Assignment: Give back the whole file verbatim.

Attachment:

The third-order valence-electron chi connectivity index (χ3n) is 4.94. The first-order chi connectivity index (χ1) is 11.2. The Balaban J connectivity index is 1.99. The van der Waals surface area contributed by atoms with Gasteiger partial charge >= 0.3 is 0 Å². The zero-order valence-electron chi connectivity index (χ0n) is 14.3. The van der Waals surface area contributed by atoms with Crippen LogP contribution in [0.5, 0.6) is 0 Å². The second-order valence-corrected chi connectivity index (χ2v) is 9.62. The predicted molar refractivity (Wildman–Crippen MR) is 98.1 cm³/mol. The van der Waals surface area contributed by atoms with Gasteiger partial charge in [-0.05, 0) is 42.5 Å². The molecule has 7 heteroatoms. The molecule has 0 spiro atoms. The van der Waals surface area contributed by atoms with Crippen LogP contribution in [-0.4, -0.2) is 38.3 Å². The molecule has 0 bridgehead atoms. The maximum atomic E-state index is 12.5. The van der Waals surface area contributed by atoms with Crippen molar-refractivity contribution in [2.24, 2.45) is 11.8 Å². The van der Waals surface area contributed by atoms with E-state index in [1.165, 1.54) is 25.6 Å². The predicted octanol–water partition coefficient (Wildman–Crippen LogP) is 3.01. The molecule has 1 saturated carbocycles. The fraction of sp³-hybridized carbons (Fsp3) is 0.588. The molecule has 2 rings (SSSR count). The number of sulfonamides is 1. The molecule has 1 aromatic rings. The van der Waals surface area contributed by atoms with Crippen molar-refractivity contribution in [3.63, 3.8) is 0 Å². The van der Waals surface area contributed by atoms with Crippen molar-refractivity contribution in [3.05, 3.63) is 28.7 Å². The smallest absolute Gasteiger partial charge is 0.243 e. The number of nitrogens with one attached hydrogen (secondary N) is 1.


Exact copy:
The third-order valence-electron chi connectivity index (χ3n) is 4.94. The first-order chi connectivity index (χ1) is 11.2. The Balaban J connectivity index is 1.99. The van der Waals surface area contributed by atoms with Gasteiger partial charge >= 0.3 is 0 Å². The zero-order valence-electron chi connectivity index (χ0n) is 14.3. The van der Waals surface area contributed by atoms with Crippen LogP contribution in [0.5, 0.6) is 0 Å². The second-order valence-corrected chi connectivity index (χ2v) is 9.62. The predicted molar refractivity (Wildman–Crippen MR) is 98.1 cm³/mol. The van der Waals surface area contributed by atoms with Gasteiger partial charge in [-0.05, 0) is 42.5 Å². The molecule has 7 heteroatoms. The molecule has 0 spiro atoms. The van der Waals surface area contributed by atoms with Crippen LogP contribution in [-0.4, -0.2) is 38.3 Å². The molecule has 0 bridgehead atoms. The maximum atomic E-state index is 12.5. The van der Waals surface area contributed by atoms with Crippen molar-refractivity contribution in [2.24, 2.45) is 11.8 Å². The van der Waals surface area contributed by atoms with E-state index in [1.165, 1.54) is 25.6 Å². The predicted octanol–water partition coefficient (Wildman–Crippen LogP) is 3.01. The molecule has 1 saturated carbocycles. The fraction of sp³-hybridized carbons (Fsp3) is 0.588. The molecule has 2 rings (SSSR count). The number of sulfonamides is 1. The molecule has 1 aromatic rings. The van der Waals surface area contributed by atoms with Crippen molar-refractivity contribution in [3.63, 3.8) is 0 Å². The van der Waals surface area contributed by atoms with Crippen molar-refractivity contribution in [3.05, 3.63) is 28.7 Å². The smallest absolute Gasteiger partial charge is 0.243 e. The number of nitrogens with one attached hydrogen (secondary N) is 1.